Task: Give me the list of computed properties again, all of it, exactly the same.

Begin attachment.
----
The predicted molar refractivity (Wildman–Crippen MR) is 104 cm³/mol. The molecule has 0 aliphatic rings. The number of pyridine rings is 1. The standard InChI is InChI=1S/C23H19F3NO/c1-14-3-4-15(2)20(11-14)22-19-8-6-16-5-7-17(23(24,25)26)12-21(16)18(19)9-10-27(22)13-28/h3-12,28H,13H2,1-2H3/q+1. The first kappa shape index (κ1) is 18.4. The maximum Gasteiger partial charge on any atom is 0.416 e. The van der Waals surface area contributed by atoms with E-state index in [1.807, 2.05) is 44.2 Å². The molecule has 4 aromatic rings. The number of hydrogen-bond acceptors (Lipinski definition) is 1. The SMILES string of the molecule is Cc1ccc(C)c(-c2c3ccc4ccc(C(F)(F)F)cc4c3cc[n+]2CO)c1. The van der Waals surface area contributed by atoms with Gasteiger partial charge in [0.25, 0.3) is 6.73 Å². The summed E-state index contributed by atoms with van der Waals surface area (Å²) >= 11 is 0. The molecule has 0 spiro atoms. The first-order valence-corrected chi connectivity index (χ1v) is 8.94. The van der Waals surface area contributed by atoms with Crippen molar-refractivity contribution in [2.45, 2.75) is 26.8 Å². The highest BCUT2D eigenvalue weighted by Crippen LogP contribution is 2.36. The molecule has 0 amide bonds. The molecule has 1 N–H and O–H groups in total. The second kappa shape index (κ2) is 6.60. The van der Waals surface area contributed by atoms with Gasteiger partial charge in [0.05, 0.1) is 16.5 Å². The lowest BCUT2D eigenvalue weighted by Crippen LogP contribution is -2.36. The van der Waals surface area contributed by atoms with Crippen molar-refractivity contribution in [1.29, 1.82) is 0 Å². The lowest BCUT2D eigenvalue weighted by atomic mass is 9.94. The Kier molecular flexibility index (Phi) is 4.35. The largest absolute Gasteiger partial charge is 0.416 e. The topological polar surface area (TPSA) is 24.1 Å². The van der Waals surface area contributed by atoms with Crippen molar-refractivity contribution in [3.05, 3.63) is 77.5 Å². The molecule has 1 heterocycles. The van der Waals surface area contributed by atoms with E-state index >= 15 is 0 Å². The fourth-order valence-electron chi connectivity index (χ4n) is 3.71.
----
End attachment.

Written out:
The predicted molar refractivity (Wildman–Crippen MR) is 104 cm³/mol. The molecule has 0 aliphatic rings. The number of pyridine rings is 1. The standard InChI is InChI=1S/C23H19F3NO/c1-14-3-4-15(2)20(11-14)22-19-8-6-16-5-7-17(23(24,25)26)12-21(16)18(19)9-10-27(22)13-28/h3-12,28H,13H2,1-2H3/q+1. The first kappa shape index (κ1) is 18.4. The maximum Gasteiger partial charge on any atom is 0.416 e. The van der Waals surface area contributed by atoms with E-state index in [1.807, 2.05) is 44.2 Å². The molecule has 4 aromatic rings. The number of hydrogen-bond acceptors (Lipinski definition) is 1. The SMILES string of the molecule is Cc1ccc(C)c(-c2c3ccc4ccc(C(F)(F)F)cc4c3cc[n+]2CO)c1. The van der Waals surface area contributed by atoms with Gasteiger partial charge in [0.25, 0.3) is 6.73 Å². The summed E-state index contributed by atoms with van der Waals surface area (Å²) >= 11 is 0. The molecule has 0 spiro atoms. The first-order valence-corrected chi connectivity index (χ1v) is 8.94. The van der Waals surface area contributed by atoms with Crippen molar-refractivity contribution in [2.45, 2.75) is 26.8 Å². The highest BCUT2D eigenvalue weighted by Crippen LogP contribution is 2.36. The molecule has 0 amide bonds. The molecule has 1 N–H and O–H groups in total. The second kappa shape index (κ2) is 6.60. The van der Waals surface area contributed by atoms with Gasteiger partial charge in [0.05, 0.1) is 16.5 Å². The lowest BCUT2D eigenvalue weighted by Crippen LogP contribution is -2.36. The van der Waals surface area contributed by atoms with Crippen molar-refractivity contribution in [1.29, 1.82) is 0 Å². The lowest BCUT2D eigenvalue weighted by atomic mass is 9.94. The Kier molecular flexibility index (Phi) is 4.35. The largest absolute Gasteiger partial charge is 0.416 e. The topological polar surface area (TPSA) is 24.1 Å². The van der Waals surface area contributed by atoms with Crippen molar-refractivity contribution in [3.05, 3.63) is 77.5 Å². The molecule has 1 heterocycles. The van der Waals surface area contributed by atoms with E-state index >= 15 is 0 Å². The fourth-order valence-electron chi connectivity index (χ4n) is 3.71.